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What Liberals Can Learn From Conservatism

Criticizing the president with the kind of radical rhetoric he uses is toxic for American democracy.

Harry Benson/Getty Images

According to my dictionary, a conservative is “a person who is averse to change and holds to traditional values and attitudes.” A radical, by contrast, is someone who advocates “thorough or complete change” and “departure from tradition.”

Which term best describes President Trump?

He’s a radical, of course. At every turn, Trump has challenged our most sacred national traditions: freedom of the press, the rule of law, independent courts, and more. He’s not a conservative; he’s the opposite of one.

So our own challenge, as citizens, is to defend those institutions. It doesn’t matter if we’re Democrats, Republicans, independents, or none of the above. We are all conservatives now, in a dictionary sense. Or, at least, we should be.

But we’re not acting like it. On the GOP side, people who would otherwise indict Trump’s reckless behavior have ignored it. The only Republicans in Congress who have firmly called him out Trump (Jeff Flake, Bob Corker) are on the way out; almost everyone else has turned a blind eye, holding their noses all the while. That’s not leadership; it’s cowardice.

Meanwhile, too many of my fellow Democrats have decided to fight Trump by questioning his legitimacy, not just his politics. And that bears an uncanny echo to Trump himself, who built his White House campaign on the “birther” lie about Barack Obama.

To be fair, I haven’t heard anyone suggest that Trump wasn’t born in the United States. But I’ve heard plenty of people proclaim that he’s not a “legitimate president”—to quote Representative John Lewis—because the Russians allegedly swung the election to him.

Wait, wasn’t it Trump who kept warning on the campaign trail that the election was “rigged”? John Lewis is a genuine American hero, and Trump is a charlatan, but Lewis’s remark was Trumpian to the core. Lewis doesn’t know whether Russian interference decided the election, any more than you do. Saying so—without real evidence—undermines not just our electoral institutions, but also the special prosecutor whom we have charged with investigating the Russian attacks on them. If we already know the answer, why bother to ask?

Ditto for the much-heard claim that fewer people voted for Trump than for Hillary Clinton, so she should be president rather than him. Under our Constitution, the person with the most electoral (not popular) votes wins. You might think it’s time to revise that practice; I certainly do. But there’s a system for changing it, which is outlined in—yes—the Constitution. Donald Trump became President under the process that has governed America since 1787. So if you say he is “Not My President,” you’re not just dissing Trump; you’re saying that the rules are illegitimate when they yield an outcome you don’t like.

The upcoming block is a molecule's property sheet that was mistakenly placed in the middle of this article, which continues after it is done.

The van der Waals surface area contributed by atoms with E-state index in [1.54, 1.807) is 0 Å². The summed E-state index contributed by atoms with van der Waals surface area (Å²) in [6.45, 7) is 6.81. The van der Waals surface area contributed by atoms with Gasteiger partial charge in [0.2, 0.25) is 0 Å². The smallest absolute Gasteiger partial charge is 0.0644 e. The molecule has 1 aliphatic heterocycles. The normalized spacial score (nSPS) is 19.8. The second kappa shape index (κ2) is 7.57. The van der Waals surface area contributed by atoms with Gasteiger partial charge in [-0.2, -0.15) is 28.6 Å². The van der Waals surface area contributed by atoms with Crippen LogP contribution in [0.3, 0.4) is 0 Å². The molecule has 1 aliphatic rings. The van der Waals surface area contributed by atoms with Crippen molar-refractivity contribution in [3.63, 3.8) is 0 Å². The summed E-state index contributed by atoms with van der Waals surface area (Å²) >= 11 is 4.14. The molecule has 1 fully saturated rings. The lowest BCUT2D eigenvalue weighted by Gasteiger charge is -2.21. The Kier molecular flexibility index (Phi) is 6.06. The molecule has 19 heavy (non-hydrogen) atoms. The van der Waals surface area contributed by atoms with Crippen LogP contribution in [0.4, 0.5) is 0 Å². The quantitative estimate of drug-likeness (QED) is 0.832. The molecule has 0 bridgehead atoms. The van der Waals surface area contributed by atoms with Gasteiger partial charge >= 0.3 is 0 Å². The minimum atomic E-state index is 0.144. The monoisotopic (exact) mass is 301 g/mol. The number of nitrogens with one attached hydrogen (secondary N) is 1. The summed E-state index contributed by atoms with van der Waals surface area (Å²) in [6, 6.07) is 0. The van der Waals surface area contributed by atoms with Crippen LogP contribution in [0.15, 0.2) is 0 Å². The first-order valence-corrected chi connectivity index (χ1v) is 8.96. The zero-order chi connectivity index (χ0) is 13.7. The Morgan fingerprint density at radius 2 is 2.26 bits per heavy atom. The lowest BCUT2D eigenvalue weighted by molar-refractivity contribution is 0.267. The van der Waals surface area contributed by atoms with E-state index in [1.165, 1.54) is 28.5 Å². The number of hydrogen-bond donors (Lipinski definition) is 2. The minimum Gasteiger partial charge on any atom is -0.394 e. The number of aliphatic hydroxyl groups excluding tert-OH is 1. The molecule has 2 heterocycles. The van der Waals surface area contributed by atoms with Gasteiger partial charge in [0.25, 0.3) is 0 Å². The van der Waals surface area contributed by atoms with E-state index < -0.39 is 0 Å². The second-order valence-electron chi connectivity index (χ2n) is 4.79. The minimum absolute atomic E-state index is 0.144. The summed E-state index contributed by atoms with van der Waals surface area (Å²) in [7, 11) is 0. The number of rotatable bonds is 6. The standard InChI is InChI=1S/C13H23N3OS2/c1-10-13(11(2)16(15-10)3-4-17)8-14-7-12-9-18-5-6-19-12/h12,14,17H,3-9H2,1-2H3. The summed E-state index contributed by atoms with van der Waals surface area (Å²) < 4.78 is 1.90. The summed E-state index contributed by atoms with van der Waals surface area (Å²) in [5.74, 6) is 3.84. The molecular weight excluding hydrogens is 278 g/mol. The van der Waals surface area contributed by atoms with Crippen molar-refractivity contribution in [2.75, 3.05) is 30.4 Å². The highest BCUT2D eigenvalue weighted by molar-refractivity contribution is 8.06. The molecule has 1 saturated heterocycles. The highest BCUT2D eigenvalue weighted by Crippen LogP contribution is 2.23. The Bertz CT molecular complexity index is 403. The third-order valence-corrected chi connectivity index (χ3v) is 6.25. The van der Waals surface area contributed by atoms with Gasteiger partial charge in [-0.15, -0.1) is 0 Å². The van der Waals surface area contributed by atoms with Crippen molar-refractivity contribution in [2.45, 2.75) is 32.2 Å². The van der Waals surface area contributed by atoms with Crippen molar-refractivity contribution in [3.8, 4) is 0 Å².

Sound familiar? Again, it’s exactly how Trump operates. If a court rules against him, it’s because of the judge’s ethnic bias; if the FBI investigates him, it’s because the agency is in “tatters” and “the worst in history.” And so on.

Then there’s the Twenty-Fifth Amendment gambit, which might be the most Trump-like of all of the attacks on the president. Every time he slurs a word, the blogosphere lights up with claims that he is physically or mentally incapable of holding office.

Please. The charge is based on rumor and innuendo—Trump’s own signature idioms—rather than on fact. And it also undermines the Twenty-Fifth Amendment itself, which allows the vice president and a majority of the cabinet to recommend the removal of a president who is unable to function as one.

If you look at the congressional debate surrounding the amendment, which passed in 1967, you’ll see that it was designed to remove people who were clearly and unmistakably handicapped. Indeed, New York Senator Robert F. Kennedy—brother of the murdered president—warned that the amendment might become a weapon for removing leaders who were physically capable but politically unpopular.

Not to worry, replied Indiana Senator Birch Bayh. “We are not getting into a position ... in which when a president makes an unpopular decision, he would immediately be rendered unable to perform the duties of his office,” said Bayh, a central figure in the campaign for the Twenty-Fifth Amendment.

To be removed, in short, you had to be absolutely and unambiguously incapable—like John F. Kennedy was, in the hours between when he was shot and when he died. That’s what his brother and the other authors of the amendment envisioned. Stretching it to cover Trump ignores that history, which is—again—just the kind of thing that Trump does.

Enough already. Desperate times don’t call for radical measures; they call for conservative ones. So it’s time for everyone who loves our country—and its historic traditions—to rally behind them. If you don’t like President Trump, do what the Constitution says: Vote him out. (And if the special prosecutor finds that Trump colluded with Russia—or impeded justice—impeach him.) The best way to challenge Trump is to double down on our constitutional heritage, even as he makes a mockery of it. And the worse way is to imitate Trump, all in the guise of maligning him.